Movies are like a machine that generates empathy. – Roger Ebert
Arrival is the first movie I watched after the election. I saw it alone on Thursday night at the Regal in Times’ Square in a large theater with few other people, as I have done nearly every week of my adult life. Going to the movies almost felt inappropriate, even disrespectful, after the decision we made on Tuesday. What relevance does a big budget prestige sci-fi flick have after we inflicted upon ourselves the nation’s greatest tragedy since 9/11? By what right am I seeking the pleasure and escape of cinema when my friends and neighborhoods justifiably fear for their families, jobs and lives? Put simply, who the fuck cares about movies at a time like this?
Director Denis Villeneuve had no way of knowing that his movie would hit theaters two days after a deranged hateful megalomaniac became the president-elect. However, Arrival is the perfect film for this point in history and a searing argument for not only film’s relevance but its essential nature.
Arrival stars Amy Adams as Dr. Louise Banks, a linguist and university professor. The movie opens shortly after twelve large alien spacecrafts descend to Earth to hover above twelve seemingly unrelated locations across the globe. Nothing emerges from the ships and whatever is inside the ships, if anything, makes no immediate effort to contact mankind.
However, Banks soon learns that some governments have in fact contacted the aliens (a label she hesitates to use) when she is recruited by Colonel Weber (played with a brilliant subtlety by Forest Whitaker). Weber requests that Banks learn and translate the alien language – an otherworldly series of droning and breathy moans. She is partnered with Ian Donnelly (the ever competent Jeremy Renner), who represents the sciences, while Banks represents language, the building block of civilization as told by her.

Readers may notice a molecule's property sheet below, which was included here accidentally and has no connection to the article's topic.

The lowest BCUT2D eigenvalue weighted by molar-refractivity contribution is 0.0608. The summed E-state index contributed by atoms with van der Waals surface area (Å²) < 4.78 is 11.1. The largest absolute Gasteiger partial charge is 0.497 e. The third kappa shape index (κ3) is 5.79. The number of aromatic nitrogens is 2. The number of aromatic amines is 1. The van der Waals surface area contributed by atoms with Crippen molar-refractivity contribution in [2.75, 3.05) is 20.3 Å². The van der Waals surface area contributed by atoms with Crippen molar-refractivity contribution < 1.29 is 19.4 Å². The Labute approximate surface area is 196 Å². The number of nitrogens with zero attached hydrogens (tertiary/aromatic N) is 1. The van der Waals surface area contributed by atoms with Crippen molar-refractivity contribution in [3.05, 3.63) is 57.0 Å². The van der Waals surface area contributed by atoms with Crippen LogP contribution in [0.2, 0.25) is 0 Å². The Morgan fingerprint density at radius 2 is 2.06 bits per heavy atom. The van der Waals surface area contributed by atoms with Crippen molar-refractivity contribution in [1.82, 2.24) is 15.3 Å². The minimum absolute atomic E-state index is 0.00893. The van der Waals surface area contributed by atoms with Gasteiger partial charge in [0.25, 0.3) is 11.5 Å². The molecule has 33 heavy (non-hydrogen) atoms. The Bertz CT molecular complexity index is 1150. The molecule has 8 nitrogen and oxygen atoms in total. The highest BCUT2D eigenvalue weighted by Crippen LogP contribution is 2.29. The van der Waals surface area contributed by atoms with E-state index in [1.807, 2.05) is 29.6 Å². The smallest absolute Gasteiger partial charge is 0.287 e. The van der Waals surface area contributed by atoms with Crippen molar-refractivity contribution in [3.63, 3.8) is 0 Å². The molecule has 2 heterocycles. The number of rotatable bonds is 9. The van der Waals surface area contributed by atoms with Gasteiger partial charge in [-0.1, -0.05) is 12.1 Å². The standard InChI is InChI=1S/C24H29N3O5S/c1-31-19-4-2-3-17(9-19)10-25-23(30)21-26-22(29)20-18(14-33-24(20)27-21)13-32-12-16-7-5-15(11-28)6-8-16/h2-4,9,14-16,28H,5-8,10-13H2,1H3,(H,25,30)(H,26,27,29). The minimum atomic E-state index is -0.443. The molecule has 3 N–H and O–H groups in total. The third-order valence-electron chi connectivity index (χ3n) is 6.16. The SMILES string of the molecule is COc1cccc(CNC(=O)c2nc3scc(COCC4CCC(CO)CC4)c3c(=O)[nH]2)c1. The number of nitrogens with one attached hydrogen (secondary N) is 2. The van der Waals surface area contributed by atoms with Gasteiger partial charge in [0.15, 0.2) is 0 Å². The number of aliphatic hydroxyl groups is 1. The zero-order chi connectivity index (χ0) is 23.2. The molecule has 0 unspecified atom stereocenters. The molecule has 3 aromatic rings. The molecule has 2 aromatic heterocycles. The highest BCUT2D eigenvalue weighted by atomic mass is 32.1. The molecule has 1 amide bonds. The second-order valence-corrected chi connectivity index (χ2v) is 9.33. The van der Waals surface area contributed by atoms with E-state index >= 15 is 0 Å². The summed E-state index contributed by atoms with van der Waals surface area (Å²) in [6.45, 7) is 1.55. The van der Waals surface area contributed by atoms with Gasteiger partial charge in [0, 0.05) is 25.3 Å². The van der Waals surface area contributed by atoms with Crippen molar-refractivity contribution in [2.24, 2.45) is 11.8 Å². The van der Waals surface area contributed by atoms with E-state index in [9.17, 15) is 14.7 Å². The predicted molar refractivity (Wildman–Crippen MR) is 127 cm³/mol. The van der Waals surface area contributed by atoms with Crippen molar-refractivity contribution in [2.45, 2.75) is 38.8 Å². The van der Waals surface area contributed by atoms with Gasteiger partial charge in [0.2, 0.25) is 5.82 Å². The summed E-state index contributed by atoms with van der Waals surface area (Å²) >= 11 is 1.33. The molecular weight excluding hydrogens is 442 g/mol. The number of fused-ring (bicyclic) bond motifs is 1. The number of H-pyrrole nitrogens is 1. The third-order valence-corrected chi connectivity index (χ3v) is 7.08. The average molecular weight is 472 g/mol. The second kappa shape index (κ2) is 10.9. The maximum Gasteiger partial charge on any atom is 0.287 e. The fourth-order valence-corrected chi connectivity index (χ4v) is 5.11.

Thus the driving dramatic tension of this alien invasion movie is not the struggle to defeat our invaders and send them but home but is instead the struggle to communicate with them. The film has essentially no violence and little physical action. Rather the arch of the narrative follows Banks and Donnelly as they work indefatigably to decipher a language and alphabet that presents as notes and scribbles.
By eschewing the traditional action-based trappings of sci-fi, Arrival has space to craft a beautiful and elegant parable preaching hope and togetherness. The film teaches that not only are communication and language the key to overcoming fear and xenophobia but overcoming the barriers to true connection will literally save lives.
In this film the greatest tragedies occur when communication ends and the worst possible outcome is violence. Compare that to the more traditional sci-fi action narrative where the winner is simply the side which wages war better than the other. Here, as hokey as it sounds, we all win when we all learn to simply talk to each other.
Roger Ebert famously said that movies are machines that generate empathy. I have been thinking about that line a lot over the last week as someone who loves and cares about film and suddenly finds himself living in a time tragically dangerously low on empathy. When face with the virulent hate and bigotry that the administration-to-be wields the easy reaction is to set the arts aside, return to them at a more appropriate moment, but I feel that is the wrong choice.
Our art, our culture not only has the power to bring us together by offering pathways to new perspectives and unlived lives but it also defines who we are. Our art – especially our popular art, such as cinema – is our statement of purpose and values as a people and a society. It defines us and reflects us.
Now, at this time which feels like a nadir of civilization and decency, is precisely when we should be going to the movies. This is why we have art, to bring us together and turn us toward the good.
Arrival features a light twist which is not revealed in a single moment but rather dawns on each member of the audience in different ways at different times offering each of us an individual experience toward the same destination. In this same way we must each work our way through the days, months and years ahead. How we cope best is determined by the individual but, for Villenueva, what is important is that we arrive at the same place, together, talking. We can save lives.